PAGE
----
World Bulletin / News Desk
Myanmar has eased punishments against protestors who breach a controversial law that has been used to lock up activists campaigning against land seizures and energy price hikes.
State media have reported that the maximum jail term for people who organize demonstrations without permission from officials has been halved to six months, while those who cause unrest will face up to one year behind bars instead of two.
But activists have responded to the amendments with calls to abolish the law entirely.
“I can’t abide the amended law, it is still completely against human rights,” Robert Sann Aung, a lawyer and former political prisoner, told the Anadolu Agency on Thursday.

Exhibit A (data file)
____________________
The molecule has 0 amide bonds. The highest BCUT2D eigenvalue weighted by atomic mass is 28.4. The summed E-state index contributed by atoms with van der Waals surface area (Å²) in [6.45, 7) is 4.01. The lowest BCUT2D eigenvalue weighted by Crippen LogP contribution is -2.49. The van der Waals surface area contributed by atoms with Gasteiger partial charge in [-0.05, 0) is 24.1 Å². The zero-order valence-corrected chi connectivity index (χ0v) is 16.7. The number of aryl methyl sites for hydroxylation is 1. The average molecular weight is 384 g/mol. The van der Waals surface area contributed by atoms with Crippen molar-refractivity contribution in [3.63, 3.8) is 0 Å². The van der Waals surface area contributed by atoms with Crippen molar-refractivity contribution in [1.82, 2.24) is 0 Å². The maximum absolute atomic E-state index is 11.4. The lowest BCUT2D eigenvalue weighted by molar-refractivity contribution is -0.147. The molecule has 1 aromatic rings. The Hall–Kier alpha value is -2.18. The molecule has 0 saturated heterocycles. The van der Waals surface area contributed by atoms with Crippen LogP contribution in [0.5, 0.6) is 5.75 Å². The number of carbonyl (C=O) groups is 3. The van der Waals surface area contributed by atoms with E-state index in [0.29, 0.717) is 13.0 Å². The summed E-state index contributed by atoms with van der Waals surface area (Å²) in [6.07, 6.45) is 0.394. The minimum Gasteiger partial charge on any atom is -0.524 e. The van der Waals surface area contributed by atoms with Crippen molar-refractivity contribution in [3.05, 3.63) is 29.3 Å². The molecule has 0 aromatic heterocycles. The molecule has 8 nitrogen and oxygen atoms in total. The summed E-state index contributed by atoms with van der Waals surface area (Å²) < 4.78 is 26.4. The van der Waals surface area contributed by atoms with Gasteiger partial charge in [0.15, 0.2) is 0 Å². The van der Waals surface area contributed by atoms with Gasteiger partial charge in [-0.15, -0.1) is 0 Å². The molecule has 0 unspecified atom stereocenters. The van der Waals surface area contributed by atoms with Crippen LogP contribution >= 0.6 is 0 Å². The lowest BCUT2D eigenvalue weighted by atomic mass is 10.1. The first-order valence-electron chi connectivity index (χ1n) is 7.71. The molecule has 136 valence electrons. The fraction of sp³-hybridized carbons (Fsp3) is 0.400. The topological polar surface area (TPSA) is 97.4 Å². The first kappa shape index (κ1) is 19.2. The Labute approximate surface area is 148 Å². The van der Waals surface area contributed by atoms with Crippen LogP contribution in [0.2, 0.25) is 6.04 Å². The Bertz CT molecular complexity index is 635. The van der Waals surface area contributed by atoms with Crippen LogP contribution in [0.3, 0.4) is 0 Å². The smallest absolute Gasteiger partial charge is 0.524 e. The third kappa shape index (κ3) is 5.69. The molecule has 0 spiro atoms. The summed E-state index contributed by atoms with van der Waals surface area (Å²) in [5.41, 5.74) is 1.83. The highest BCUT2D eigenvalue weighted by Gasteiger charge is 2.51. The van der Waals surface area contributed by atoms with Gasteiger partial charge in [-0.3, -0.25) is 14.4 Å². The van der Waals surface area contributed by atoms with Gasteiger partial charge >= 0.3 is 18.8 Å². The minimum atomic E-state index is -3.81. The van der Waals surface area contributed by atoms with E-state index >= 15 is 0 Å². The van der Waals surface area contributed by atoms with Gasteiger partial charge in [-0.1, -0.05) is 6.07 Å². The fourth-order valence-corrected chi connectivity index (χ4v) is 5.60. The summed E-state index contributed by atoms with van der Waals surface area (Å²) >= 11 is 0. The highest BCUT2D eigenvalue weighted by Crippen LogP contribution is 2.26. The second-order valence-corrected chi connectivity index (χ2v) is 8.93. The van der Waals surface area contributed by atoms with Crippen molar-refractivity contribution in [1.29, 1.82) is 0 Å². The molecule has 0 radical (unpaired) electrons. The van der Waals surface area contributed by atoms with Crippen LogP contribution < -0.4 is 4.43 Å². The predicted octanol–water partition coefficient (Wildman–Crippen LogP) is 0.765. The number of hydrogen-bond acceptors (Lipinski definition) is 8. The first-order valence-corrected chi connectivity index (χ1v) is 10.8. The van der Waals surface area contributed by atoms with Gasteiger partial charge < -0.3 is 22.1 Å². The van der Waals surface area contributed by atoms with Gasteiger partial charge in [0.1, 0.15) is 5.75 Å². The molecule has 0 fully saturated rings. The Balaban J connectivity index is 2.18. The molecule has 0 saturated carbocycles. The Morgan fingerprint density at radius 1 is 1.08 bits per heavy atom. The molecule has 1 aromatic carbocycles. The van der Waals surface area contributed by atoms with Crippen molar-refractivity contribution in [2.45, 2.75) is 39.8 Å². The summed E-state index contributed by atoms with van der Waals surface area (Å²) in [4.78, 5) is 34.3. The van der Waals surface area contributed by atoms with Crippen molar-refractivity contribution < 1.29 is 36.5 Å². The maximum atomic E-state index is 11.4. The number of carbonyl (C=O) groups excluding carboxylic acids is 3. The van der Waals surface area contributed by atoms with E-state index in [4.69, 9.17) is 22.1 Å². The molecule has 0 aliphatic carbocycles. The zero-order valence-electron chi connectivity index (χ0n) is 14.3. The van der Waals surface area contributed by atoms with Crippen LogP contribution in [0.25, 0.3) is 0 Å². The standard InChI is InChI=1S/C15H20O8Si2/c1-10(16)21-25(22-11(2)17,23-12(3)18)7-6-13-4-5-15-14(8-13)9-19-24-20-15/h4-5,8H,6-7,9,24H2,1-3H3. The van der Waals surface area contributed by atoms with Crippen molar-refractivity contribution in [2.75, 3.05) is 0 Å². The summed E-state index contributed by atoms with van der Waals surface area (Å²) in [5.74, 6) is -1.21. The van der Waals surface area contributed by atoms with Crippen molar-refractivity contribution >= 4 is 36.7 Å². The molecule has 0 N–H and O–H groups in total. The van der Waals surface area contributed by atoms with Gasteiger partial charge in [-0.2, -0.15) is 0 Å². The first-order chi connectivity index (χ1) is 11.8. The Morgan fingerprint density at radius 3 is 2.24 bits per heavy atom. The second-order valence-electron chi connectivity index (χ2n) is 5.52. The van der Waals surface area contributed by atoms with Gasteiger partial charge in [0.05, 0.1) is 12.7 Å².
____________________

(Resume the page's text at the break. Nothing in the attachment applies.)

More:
The changes to the Peaceful Assembly and Peaceful Procession Law are also designed to make it more difficult for local authorities to reject requests for demonstrations.
Until recently, public displays of dissent in Myanmar were exceedingly rare. But sweeping reforms brought in after President Thein Sein’s government came to power in 2011 have emboldened demonstrators to take to the streets.
Despite the new freedoms, activists have voiced concerns that the peaceful protest law, passed in late 2011, has been used arbitrarily by local police and administrators to stifle protests.
The amendments, passed by parliament last week, mean police can now only reject a request to hold a demonstration on the grounds that it might stoke hatred between religious groups.
The changes are weaker than the initial proposals put forward by Thura U Aung, an MP in the ruling USDP party. He suggested that protest organizers only be required to inform authorities before marching, and called for the removal of all jail terms.Last Mod: 26 Haziran 2014, 10:21